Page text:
As state COVID-19 relief goes out, some will miss out

People sit at tables in a restaurant.
Patrons enjoy the last evening at Searles on Fifth Ave in St. Cloud, Minn. before restrictions on indoor and outdoor dining took effect in November.
Paul Middlestaedt for MPR News File

Initial state aid payments for businesses that will be sent out soon won't help some Minnesota restaurants struggling with the latest round of COVID-19 restrictions because of how they fared when regulations were loosened earlier.

The Minnesota Department of Revenue expects between 4,800 and 5,600 businesses to qualify for checks that will range from $10,000 to $45,000 depending on how many people they employ.

“We know some of these businesses are just hanging on by a thread. So we are working to make sure that we can get these out as quickly as possible,” said Revenue Commissioner Robert Doty. “We need to make sure the distribution is as accurate as possible as well.”

The payments will only go to Minnesota-owned establishments — taverns, caterers, gyms and bowling alleys among them — that saw a 30 percent drop in taxable sales between April through September compared to the same period last year.

It has restaurants like Smith Coffee and Cafe in Eden Prairie right on the cusp. 

A spacious patio, big yard and a special service window fueled a bit of a rebound when COVID-19 restrictions lifted in the spring. Owner Ann Schuster said she had room for 100 customers at a time outdoors even with spacing requirements.

“We had the walk-up window plus outside. That’s what people wanted all summer,” she said. “So we did great there.”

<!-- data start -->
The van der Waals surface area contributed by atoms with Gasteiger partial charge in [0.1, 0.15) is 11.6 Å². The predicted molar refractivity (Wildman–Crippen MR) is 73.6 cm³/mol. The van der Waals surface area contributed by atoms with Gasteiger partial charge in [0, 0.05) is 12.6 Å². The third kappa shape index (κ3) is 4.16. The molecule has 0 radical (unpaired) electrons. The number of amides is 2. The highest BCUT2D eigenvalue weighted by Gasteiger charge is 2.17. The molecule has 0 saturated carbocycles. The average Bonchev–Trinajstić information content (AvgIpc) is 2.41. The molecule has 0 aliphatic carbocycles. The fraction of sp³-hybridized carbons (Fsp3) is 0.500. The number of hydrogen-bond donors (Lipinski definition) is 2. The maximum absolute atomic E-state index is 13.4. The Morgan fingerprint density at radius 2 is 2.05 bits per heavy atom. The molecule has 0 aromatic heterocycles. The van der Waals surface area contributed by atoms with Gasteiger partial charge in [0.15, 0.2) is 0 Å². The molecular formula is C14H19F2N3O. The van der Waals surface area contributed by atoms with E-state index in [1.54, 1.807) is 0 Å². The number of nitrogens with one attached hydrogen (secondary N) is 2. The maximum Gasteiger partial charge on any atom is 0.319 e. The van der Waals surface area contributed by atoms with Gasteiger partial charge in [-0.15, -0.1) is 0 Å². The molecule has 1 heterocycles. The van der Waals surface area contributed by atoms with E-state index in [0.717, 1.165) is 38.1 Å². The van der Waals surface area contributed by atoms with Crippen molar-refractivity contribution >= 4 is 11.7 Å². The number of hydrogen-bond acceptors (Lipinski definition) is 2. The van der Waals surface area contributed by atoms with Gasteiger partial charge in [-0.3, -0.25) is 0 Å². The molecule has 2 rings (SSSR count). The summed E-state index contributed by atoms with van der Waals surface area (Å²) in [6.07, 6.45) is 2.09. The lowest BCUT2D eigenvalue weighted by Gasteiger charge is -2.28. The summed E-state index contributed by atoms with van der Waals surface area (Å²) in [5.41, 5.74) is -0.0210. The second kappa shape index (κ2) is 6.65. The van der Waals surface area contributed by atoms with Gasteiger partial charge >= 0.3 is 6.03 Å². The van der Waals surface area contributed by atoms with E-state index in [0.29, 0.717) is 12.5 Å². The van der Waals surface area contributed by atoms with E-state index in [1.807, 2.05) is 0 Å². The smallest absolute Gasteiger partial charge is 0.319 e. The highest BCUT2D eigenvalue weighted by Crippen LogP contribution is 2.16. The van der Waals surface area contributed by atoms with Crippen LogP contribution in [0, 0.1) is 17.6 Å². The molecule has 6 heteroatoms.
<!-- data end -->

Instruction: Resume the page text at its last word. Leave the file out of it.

While Schuster said she supports the rationale behind the state’s restrictions to slow the spread of COVID-19, this latest shutdown on indoor dining has been more of a slog for her. Some hearty customers are braving the cold and snow to sit outside, but not many.

“Typically this week before Christmas our space would be packed with people,” she said in an interview last week.

Schuster’s revenue for the year is now down about $200,000. She was hopeful when a state relief bill passed a couple weeks back. But lately she's been fretting that her decent summer will wind up costing her a check.

“The aid would make a really big difference. We are hovering right at that 30 percent threshold,” Schuster said. “But we’re down more than that during this period where we’re shut.”

Molly Luther, who operates the Good Life Cafe in Park Rapids, is in a similar predicament.

An expansion she undertook in 2019 wound up helping accommodate the extra spacing between customers that became necessary when COVID-19 hit. But that construction also suppressed the 2019 sales pivotal to the state’s aid calculations.

“It’s artificially low because I was closed for construction for six weeks,” Luther said.

And using summer sales in the tourism-friendly town will also work against her.

“We killed it last summer,” Luther said. “We put a huge tent out front. We followed all the rules to maintain the trust and the respect of our community and they responded extraordinarily well.”

Luther also said she trusts the decisions made by state political and health leaders. COVID-19 safety information is prominently posted on the restaurant’s website